By Soraya Keizer
Zooming in on I-94 in my family’s blue 2010 Toyota, I hadn’t felt so happy in months. Lake Michigan to my left. The port of Milwaukee to my right. Cage The Elephant’s “Social Cues” howling through the speakers. It was my first dose of independence in five weeks.
The summer that was supposed to be my plunge into the adult world had unexpectedly turned into a regression towards the sick days of college. Expected on. Driven everywhere. Meals were brought to me in bed. And there was always this underlying feeling of i should do more. Because during those five weeks, I felt like I wasn’t living, I just existed.
Earlier this summer, I was to take a flight south to Fort Myers, Florida for a story-writing internship at a tropical non-profit farm. I was going to explore a new state with my friend Makenzi, eat ripe lychee and take a trip to the Everglades.
In other words, it was supposed to be Soraya’s summer.
A week before I left, I felt a pinch in my knee and had an MRI. The day before my flight, I was told I needed to have the surgery right away, otherwise I would have early arthritis by the age of 25. I would have to have a total ACL reconstruction, meniscus repair and let my torn MCL supposedly heal on its own. At first I said I would take the arthritis, but after Dr Lester vindicated me and wiped away my tears, we set a date for the operation.
Instead of sunbathing on the beach, arguing over crocodiles and whatever the folks do in Florida, I was high on hydrocodone and ibuprofen, watching “Downton Abbey” and trying to climb the stairs back with the help of my crutches. Every night I colored my mood tracker orange. Orange means a very bad day.
I’m the kind of person who likes to be busy. That’s all I’ve known. During my freshman year at Bethel, I quickly built up five different jobs, 17 credits per semester, and a desire to meet everyone. I thought it was success.
So when the only things that filled my days were physiotherapy exercises and my dog’s petting, I felt horrible. Depressed. Like I’m wasting my potential.
And as my body stopped, my brain seemed to be going to double. What classes should I take in the spring? I should start applying for the 2022 summer internships now. What 10 hobbies can I become an expert at while I’m sitting here in this bed all day? I should learn how to do winged eyeliner like I always wanted to. The kind that stretches in such a smooth line that it doesn’t seem humanly possible to do so. Do I finally have to master Adobe Premiere? Or what about Adobe Photoshop? I guess I could always redownload Candy Crush if I get really desperate.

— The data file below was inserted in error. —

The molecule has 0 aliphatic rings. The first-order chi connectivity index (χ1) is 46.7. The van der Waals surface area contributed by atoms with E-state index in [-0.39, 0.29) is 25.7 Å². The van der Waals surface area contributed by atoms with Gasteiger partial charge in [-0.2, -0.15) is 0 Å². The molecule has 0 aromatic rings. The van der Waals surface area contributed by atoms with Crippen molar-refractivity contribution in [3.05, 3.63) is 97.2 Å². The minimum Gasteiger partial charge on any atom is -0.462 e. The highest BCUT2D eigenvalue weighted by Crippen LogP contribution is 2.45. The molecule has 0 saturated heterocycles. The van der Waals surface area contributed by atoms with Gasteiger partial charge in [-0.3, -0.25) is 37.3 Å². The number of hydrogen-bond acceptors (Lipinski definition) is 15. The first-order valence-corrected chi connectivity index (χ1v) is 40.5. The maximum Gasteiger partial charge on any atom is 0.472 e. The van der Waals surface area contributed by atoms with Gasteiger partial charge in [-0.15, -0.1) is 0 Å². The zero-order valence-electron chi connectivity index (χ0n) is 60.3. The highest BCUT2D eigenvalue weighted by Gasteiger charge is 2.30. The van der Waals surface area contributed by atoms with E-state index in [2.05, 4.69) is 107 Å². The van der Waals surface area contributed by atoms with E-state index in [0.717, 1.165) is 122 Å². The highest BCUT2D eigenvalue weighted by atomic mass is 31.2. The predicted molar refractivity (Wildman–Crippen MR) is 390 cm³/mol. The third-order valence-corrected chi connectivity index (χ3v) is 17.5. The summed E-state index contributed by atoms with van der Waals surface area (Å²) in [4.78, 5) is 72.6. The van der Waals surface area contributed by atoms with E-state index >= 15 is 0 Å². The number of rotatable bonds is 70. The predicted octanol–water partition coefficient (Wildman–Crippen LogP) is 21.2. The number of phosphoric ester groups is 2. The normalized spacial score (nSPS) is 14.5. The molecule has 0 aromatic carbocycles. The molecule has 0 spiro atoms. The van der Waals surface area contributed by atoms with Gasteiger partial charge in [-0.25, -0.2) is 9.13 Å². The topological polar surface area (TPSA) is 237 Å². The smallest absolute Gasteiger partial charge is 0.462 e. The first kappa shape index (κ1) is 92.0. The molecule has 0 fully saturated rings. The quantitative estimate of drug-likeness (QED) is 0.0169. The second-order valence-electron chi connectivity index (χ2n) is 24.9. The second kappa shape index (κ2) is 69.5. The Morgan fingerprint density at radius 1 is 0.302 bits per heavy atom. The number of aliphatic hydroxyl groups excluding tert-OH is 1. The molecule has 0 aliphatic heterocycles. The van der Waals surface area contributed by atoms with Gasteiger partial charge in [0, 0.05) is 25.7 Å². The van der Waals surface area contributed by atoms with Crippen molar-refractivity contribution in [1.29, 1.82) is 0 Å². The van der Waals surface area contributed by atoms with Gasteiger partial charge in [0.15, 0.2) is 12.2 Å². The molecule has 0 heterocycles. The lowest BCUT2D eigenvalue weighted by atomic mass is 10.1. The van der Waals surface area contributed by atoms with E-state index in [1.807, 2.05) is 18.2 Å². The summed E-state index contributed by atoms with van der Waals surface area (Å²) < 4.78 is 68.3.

I think our society links activity to self-esteem, and that’s why I felt worthless. The more things we have to do, the more important we seem. Stress hurts our bodies, and we are proud of it.
“I only slept four hours last night.
âI didn’t have time for lunch today.
“I cried as I wrote my paper, then returned it to Moodle two minutes before the due date.”
I took a twisted sort of pride in these complaints.
So I had to learn to rest. And once I accepted that I couldn’t do anything about the bionic knee brace attached to my leg, I started enjoying my summer.
One day I made a collage from old magazines and reviewed 12 episodes of “New Girl”. Another day I sat in the sand by Lake Michigan and read my book on Anthropocene Extinction until the clouds turned pink and the light faded. Another day my physiotherapy appointment was exciting because I was finally able to bend my knee.
A friend of mine told me that it could have been a sign from God telling me to slow down. I think she was right.